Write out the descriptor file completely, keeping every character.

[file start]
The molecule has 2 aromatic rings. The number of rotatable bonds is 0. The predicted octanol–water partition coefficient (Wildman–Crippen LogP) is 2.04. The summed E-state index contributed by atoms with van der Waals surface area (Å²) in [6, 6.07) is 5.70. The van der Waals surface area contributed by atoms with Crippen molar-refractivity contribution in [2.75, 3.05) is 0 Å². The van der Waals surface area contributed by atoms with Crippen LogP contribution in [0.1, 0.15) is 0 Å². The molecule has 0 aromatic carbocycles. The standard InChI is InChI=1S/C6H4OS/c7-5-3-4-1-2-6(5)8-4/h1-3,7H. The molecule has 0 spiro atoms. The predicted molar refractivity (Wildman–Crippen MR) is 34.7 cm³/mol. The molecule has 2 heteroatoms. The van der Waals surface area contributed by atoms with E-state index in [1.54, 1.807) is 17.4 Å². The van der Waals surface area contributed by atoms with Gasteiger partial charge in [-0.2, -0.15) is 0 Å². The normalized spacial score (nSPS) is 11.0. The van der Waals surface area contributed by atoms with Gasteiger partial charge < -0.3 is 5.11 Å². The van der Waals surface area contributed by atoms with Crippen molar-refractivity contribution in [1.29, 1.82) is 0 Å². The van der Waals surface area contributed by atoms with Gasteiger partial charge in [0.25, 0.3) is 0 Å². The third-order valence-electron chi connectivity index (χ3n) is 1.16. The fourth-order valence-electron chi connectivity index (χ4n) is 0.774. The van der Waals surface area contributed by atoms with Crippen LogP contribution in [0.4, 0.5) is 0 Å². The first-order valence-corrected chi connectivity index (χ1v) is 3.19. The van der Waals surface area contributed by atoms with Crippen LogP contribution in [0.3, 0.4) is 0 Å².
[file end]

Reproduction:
The molecule has 2 aromatic rings. The number of rotatable bonds is 0. The predicted octanol–water partition coefficient (Wildman–Crippen LogP) is 2.04. The summed E-state index contributed by atoms with van der Waals surface area (Å²) in [6, 6.07) is 5.70. The van der Waals surface area contributed by atoms with Crippen molar-refractivity contribution in [2.75, 3.05) is 0 Å². The van der Waals surface area contributed by atoms with Crippen LogP contribution in [0.1, 0.15) is 0 Å². The molecule has 0 aromatic carbocycles. The standard InChI is InChI=1S/C6H4OS/c7-5-3-4-1-2-6(5)8-4/h1-3,7H. The molecule has 0 spiro atoms. The predicted molar refractivity (Wildman–Crippen MR) is 34.7 cm³/mol. The molecule has 2 heteroatoms. The van der Waals surface area contributed by atoms with E-state index in [1.54, 1.807) is 17.4 Å². The van der Waals surface area contributed by atoms with Gasteiger partial charge in [-0.2, -0.15) is 0 Å². The normalized spacial score (nSPS) is 11.0. The van der Waals surface area contributed by atoms with Gasteiger partial charge < -0.3 is 5.11 Å². The van der Waals surface area contributed by atoms with Crippen molar-refractivity contribution in [1.29, 1.82) is 0 Å². The van der Waals surface area contributed by atoms with Gasteiger partial charge in [0.25, 0.3) is 0 Å². The third-order valence-electron chi connectivity index (χ3n) is 1.16. The fourth-order valence-electron chi connectivity index (χ4n) is 0.774. The van der Waals surface area contributed by atoms with Crippen LogP contribution in [0.4, 0.5) is 0 Å². The first-order valence-corrected chi connectivity index (χ1v) is 3.19. The van der Waals surface area contributed by atoms with Crippen LogP contribution in [0.3, 0.4) is 0 Å².